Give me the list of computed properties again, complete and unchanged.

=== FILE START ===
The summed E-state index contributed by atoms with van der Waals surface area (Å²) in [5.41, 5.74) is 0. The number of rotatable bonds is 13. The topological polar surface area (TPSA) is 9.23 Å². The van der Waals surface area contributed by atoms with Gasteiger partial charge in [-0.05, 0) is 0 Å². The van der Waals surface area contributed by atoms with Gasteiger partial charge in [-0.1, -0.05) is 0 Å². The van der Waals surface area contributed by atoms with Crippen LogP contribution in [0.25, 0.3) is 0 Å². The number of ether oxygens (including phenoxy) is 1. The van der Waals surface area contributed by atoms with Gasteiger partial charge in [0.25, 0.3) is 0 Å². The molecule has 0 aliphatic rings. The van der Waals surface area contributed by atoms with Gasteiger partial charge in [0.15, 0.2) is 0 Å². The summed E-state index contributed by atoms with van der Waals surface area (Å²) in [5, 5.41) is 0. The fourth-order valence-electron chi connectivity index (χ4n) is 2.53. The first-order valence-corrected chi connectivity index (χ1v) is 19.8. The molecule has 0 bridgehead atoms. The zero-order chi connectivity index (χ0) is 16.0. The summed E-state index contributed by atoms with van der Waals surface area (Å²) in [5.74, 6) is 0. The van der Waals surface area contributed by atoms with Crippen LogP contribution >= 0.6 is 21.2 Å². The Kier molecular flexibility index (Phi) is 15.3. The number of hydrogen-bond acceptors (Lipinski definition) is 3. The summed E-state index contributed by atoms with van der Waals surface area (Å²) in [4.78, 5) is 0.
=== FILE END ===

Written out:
The summed E-state index contributed by atoms with van der Waals surface area (Å²) in [5.41, 5.74) is 0. The number of rotatable bonds is 13. The topological polar surface area (TPSA) is 9.23 Å². The van der Waals surface area contributed by atoms with Gasteiger partial charge in [-0.05, 0) is 0 Å². The van der Waals surface area contributed by atoms with Gasteiger partial charge in [-0.1, -0.05) is 0 Å². The van der Waals surface area contributed by atoms with Crippen LogP contribution in [0.25, 0.3) is 0 Å². The number of ether oxygens (including phenoxy) is 1. The van der Waals surface area contributed by atoms with Gasteiger partial charge in [0.25, 0.3) is 0 Å². The molecule has 0 aliphatic rings. The van der Waals surface area contributed by atoms with Gasteiger partial charge in [0.15, 0.2) is 0 Å². The summed E-state index contributed by atoms with van der Waals surface area (Å²) in [5, 5.41) is 0. The fourth-order valence-electron chi connectivity index (χ4n) is 2.53. The first-order valence-corrected chi connectivity index (χ1v) is 19.8. The molecule has 0 bridgehead atoms. The zero-order chi connectivity index (χ0) is 16.0. The summed E-state index contributed by atoms with van der Waals surface area (Å²) in [5.74, 6) is 0. The van der Waals surface area contributed by atoms with Crippen LogP contribution >= 0.6 is 21.2 Å². The Kier molecular flexibility index (Phi) is 15.3. The number of hydrogen-bond acceptors (Lipinski definition) is 3. The summed E-state index contributed by atoms with van der Waals surface area (Å²) in [4.78, 5) is 0.